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    1. Evolutionary Biology
    2. Microbiology and Infectious Disease

    Evolutionary pathways to antibiotic resistance are dependent upon environmental structure and bacterial lifestyle

    Alfonso Santos-Lopez et al.
    Bacteria growing in biofilms evolve antimicrobial resistance via different pathways and generate greater genetic diversity than well-mixed populations, selecting fitter but less resistant genotypes.
    1. Microbiology and Infectious Disease

    Heterogeneity in surface sensing suggests a division of labor in Pseudomonas aeruginosa populations

    Catherine R Armbruster et al.
    Subpopulations of polysaccharide producer and surface explorer cells play specialized roles in early Pseudomonas aeruginosa biofilm formation.
    1. Physics of Living Systems

    A multiphase theory for spreading microbial swarms and films

    Siddarth Srinivasan et al.
    A multiphase hydrodynamic theory reveals that the dynamics of colony expansion in microbial swarms and biofilms are limited by the constraints of water and nutrient availability.
    1. Structural Biology and Molecular Biophysics
    2. Microbiology and Infectious Disease

    Mechanistic insight into the conserved allosteric regulation of periplasmic proteolysis by the signaling molecule cyclic-di-GMP

    Debashree Chatterjee et al.
    Structure-function analyses reveal the mechanistic underpinnings of inside-out transmembrane signaling that controls periplasmic proteolysis, and thereby biofilm formation, in bacteria and may be relevant in the context of other signaling proteins with similar control elements.
    1. Microbiology and Infectious Disease

    A serine sensor for multicellularity in a bacterium

    Arvind R Subramaniam et al.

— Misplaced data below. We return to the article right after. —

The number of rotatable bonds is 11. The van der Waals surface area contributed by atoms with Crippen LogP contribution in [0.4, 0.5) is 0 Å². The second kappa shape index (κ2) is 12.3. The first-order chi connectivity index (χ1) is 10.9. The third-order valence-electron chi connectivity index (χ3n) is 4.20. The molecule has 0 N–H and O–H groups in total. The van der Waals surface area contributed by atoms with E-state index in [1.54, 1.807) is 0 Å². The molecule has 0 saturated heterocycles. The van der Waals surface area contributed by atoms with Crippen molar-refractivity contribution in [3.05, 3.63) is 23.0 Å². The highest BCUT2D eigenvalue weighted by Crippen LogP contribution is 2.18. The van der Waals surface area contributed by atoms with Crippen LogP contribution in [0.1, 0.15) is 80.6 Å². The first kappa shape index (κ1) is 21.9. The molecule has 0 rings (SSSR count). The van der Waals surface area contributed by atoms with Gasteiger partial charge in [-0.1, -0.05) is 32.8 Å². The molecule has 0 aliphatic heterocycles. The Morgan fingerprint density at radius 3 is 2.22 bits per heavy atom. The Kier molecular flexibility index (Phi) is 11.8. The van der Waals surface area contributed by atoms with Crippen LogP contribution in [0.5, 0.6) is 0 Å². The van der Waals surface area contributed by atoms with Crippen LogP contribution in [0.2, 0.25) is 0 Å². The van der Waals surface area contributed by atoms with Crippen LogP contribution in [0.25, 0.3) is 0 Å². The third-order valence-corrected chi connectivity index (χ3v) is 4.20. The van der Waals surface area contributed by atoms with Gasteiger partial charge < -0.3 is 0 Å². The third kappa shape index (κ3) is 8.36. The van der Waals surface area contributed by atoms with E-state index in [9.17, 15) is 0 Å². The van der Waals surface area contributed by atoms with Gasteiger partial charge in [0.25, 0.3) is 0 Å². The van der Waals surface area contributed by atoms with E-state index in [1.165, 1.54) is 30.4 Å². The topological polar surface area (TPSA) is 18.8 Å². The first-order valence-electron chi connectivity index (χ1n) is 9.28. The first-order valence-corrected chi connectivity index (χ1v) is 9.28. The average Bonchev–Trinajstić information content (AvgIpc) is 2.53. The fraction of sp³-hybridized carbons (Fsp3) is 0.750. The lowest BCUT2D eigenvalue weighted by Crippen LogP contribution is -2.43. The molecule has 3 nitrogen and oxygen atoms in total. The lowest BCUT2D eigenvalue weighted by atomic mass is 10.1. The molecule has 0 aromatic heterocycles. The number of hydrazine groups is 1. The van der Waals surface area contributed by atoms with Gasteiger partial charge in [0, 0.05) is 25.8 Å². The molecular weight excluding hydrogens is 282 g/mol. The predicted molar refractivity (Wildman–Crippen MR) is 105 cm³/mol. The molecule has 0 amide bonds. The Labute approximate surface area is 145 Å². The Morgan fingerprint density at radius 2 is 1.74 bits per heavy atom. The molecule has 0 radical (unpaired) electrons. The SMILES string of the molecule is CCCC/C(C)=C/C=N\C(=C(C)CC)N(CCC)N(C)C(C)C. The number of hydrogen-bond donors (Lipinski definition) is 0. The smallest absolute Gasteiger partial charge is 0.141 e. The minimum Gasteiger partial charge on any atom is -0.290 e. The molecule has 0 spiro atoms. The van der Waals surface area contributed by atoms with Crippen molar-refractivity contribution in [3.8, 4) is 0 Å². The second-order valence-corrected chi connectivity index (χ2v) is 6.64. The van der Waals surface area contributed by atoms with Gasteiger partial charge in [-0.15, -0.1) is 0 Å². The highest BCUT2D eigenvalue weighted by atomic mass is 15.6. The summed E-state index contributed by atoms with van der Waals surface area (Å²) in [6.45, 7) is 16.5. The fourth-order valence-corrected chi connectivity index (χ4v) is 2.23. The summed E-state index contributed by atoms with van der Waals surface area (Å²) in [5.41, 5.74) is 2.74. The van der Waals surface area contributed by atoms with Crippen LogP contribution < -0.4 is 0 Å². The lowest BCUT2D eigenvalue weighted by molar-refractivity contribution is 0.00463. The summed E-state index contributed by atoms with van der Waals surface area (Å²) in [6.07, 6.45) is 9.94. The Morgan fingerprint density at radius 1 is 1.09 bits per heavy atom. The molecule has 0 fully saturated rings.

Biofilm formation by Bacillus subtilis relies on a sensing mechanism for the amino acid serine that does not depend on a dedicated protein or RNA.
    1. Microbiology and Infectious Disease

    Differential interaction forces govern bacterial sorting in early biofilms

    Enno R Oldewurtel et al.
    Differential physical interactions between bacteria in mixed microcolonies trigger cell sorting.
    1. Evolutionary Biology
    2. Microbiology and Infectious Disease

    Bacterial Evolution: The road to resistance

    Devon M Fitzgerald
    The way that bacteria grow—either floating in liquid or attached to a surface—affects their ability to evolve antimicrobial resistance and our ability to treat infections.
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    1. Microbiology and Infectious Disease

    Strong inter-population cooperation leads to partner intermixing in microbial communities

    Babak Momeni et al.
    Simulations and experiments on systems containing two different populations of microorganisms show that interactions that benefit at least one of the populations can lead to communities with stable compositions, and that strong cooperation between two populations can lead to communities in which both populations are mixed together.
    1. Structural Biology and Molecular Biophysics

    Kin discrimination in social yeast is mediated by cell surface receptors of the Flo11 adhesin family

    Stefan Brückner et al.
    Structural, biophysical and physiological analysis reveals how yeast cell surface adhesins evolved to confer self-nonself discrimination in single cells and whole populations.
    1. Structural Biology and Molecular Biophysics
    2. Microbiology and Infectious Disease

    Coincidence detection and bi-directional transmembrane signaling control a bacterial second messenger receptor

    Richard B Cooley et al.
    Building on previous work (Chatterjee et al., 2014), the mechanism of coincidence detection in bacterial second messenger signaling across membranes is revealed at a molecular level, providing insight into the regulation of a conserved transmembrane receptor.